Then I passed to the Capilla del Pocito, the site of an ancient well. Entering the church and passing by the well there is a strong smell, possibly sulfur. The well shows the effects of earthquakes and other movements of the earth.

The church has paintings of the four apparitions. As I read the descriptions, I noted a classic translation fail. More on that later.

But then I walked to the area call La Ofrenda. There is a life-sized panorama of statues of the Virgin of Guadalupe with people, mostly indigenous, coming to pay her homage. I do not know how authentic they are, but I was moved especially by the man offering incense and the child offering lilies.

But then I walked nearby and came across an image of Juan Bernardino, the sick uncle of Juan Diego. On his woven mat, un metate, he is reaching out to the Virgin who appeared to him and healed him.

As I approached the area, I was three young people from Jalisco in native clothing taking pictures. I offered to take a picture of all of them and they gladly accepted. I was glad to see young people, conserving their indigenous identity and their Catholic faith. Passing them later, I heard them speaking a language other than Spanish.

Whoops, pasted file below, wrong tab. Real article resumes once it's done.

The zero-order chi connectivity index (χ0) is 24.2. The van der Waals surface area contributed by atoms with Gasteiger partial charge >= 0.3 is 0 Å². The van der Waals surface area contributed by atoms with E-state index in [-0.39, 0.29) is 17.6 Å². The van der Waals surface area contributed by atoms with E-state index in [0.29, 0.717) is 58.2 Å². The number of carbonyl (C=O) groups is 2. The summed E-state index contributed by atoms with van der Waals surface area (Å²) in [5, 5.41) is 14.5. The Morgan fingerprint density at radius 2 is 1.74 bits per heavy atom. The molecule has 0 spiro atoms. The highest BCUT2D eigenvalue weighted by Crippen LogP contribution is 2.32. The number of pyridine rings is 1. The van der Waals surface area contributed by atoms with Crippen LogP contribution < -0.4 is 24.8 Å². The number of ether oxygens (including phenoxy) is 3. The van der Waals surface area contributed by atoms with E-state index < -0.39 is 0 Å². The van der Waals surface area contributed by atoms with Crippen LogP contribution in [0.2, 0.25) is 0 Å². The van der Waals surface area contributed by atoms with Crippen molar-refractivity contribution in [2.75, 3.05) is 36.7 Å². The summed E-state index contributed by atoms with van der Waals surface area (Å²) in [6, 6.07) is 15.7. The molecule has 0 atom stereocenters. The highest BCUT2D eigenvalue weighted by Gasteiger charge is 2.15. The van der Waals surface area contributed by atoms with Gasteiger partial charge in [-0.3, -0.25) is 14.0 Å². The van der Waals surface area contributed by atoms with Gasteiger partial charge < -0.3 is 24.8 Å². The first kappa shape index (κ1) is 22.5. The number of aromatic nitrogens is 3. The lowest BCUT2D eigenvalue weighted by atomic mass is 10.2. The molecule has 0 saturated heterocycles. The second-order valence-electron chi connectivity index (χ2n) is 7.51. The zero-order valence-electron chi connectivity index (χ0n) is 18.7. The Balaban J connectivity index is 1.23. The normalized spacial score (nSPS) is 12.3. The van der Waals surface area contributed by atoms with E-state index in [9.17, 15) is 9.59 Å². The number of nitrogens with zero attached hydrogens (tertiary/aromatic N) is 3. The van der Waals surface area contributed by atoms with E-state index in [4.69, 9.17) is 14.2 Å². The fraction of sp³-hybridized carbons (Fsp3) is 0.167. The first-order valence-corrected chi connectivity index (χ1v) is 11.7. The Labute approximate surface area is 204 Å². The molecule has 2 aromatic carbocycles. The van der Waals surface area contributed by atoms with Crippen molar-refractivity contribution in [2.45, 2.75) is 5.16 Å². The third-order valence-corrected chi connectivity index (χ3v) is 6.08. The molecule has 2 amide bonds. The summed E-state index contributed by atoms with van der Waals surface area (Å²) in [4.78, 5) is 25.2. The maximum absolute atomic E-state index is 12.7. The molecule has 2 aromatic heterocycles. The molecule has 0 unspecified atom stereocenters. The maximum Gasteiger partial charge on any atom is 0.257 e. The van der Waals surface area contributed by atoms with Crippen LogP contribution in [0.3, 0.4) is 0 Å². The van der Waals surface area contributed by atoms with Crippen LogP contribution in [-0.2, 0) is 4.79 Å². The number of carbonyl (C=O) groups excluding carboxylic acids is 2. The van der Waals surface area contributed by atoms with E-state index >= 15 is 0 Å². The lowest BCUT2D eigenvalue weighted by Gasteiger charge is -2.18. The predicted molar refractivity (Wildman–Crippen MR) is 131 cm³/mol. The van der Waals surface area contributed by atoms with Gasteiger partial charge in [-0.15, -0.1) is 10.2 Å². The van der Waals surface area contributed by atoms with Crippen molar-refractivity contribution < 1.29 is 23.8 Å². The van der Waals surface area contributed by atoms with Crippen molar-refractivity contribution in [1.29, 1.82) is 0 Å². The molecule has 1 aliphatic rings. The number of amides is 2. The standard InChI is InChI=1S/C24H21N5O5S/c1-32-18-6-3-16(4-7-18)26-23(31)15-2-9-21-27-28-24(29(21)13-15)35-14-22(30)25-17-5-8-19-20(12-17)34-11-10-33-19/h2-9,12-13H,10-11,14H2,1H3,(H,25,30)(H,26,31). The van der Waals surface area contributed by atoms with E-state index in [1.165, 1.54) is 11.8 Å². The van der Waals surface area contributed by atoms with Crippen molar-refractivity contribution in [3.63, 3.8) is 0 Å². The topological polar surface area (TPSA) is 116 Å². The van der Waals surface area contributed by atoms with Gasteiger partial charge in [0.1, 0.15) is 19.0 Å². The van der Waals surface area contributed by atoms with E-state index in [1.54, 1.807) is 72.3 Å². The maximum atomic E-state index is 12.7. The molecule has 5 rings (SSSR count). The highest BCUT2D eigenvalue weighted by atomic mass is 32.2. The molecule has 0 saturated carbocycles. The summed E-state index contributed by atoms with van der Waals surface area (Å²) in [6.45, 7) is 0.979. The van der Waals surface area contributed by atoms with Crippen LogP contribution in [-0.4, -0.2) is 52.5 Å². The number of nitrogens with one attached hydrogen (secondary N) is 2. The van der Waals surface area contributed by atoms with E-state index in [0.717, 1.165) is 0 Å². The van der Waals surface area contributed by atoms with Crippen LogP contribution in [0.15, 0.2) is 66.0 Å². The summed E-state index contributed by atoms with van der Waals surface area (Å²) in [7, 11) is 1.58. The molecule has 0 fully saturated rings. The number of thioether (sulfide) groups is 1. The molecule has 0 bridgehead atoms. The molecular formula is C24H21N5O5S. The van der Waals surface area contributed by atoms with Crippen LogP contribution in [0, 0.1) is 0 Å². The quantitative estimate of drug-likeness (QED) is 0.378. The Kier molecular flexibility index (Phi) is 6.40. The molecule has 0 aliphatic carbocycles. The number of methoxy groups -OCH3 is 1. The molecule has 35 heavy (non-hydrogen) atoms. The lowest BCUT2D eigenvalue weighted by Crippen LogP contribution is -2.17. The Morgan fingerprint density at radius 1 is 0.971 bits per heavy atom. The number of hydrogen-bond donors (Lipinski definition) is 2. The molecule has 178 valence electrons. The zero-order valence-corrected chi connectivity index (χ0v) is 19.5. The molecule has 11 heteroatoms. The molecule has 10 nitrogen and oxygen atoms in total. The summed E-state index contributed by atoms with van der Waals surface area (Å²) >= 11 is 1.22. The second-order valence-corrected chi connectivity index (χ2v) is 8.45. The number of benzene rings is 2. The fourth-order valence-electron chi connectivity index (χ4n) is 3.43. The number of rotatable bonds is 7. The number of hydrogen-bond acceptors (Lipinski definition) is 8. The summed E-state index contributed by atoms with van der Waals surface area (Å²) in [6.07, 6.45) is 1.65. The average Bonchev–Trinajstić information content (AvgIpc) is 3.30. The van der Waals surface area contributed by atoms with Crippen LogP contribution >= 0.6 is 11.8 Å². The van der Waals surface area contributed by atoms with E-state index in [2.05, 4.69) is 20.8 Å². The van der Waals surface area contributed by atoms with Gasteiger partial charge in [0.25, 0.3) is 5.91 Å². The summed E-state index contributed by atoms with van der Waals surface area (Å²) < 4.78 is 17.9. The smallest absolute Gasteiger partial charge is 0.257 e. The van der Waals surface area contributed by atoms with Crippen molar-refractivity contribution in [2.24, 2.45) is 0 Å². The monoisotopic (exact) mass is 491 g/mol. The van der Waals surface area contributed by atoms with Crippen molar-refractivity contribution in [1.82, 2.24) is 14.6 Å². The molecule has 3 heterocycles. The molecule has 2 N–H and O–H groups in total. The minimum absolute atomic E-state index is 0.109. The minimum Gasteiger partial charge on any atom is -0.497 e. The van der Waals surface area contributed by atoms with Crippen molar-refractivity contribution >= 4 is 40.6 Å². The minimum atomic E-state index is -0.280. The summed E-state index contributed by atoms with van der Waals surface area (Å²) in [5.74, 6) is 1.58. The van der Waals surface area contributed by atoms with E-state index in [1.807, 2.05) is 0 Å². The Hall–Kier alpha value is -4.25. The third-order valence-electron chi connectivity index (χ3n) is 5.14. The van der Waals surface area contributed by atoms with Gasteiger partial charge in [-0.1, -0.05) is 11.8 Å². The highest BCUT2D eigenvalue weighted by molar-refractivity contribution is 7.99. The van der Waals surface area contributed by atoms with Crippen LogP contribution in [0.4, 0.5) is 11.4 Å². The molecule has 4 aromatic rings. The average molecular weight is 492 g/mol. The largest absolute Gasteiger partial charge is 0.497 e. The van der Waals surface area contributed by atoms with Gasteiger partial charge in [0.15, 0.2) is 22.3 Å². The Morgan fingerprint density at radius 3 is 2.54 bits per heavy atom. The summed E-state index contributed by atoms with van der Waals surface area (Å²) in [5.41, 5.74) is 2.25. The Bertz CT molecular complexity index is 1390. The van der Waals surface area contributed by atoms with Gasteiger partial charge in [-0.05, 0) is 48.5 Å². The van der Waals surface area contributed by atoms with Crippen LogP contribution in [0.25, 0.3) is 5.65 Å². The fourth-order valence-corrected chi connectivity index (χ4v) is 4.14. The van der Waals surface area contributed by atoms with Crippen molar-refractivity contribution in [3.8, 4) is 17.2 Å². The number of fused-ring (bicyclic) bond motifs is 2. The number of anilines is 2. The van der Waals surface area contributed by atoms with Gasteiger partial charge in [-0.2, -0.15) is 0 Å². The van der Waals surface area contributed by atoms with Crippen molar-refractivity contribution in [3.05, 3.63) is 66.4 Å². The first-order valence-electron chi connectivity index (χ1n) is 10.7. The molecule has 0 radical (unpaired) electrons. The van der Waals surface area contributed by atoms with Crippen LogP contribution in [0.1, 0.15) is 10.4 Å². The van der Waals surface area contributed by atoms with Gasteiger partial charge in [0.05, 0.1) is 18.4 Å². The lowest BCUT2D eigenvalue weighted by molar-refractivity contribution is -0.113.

As I reflected later that day, I was not very moved by what I saw except for the image of Juan Diego, the statues in La Ofrenda, and the young people I encountered. Even though I passed by the image many times, I was not moved by the image – as much as by bronze sculptures of Juan Diego by the moving walkways.


I think it was partly because I am more moved by the story and by the encounter of Mary and the Americas, in the person of Juan Diego than by an image. Also, I had no one to really share the experience with. 

But I decided to return the next day. I sat for Mass in a different place and saw the image from a different angle – with the cross at one side and an image of Juan Diego at the other. Sitting quietly, waiting for Mass, I felt much more connected to Nuestra Señora de Guadalupe - who makes sense in the light of the Cross and in the light of the indigenous of the Americas. 

As I left I saw two people approaching the basilica on their knees in the plaza in front of the church. I had seen two during Mass the first day. 

During that second visit I experienced a peace that still pervades me, as I have returned home to Honduras.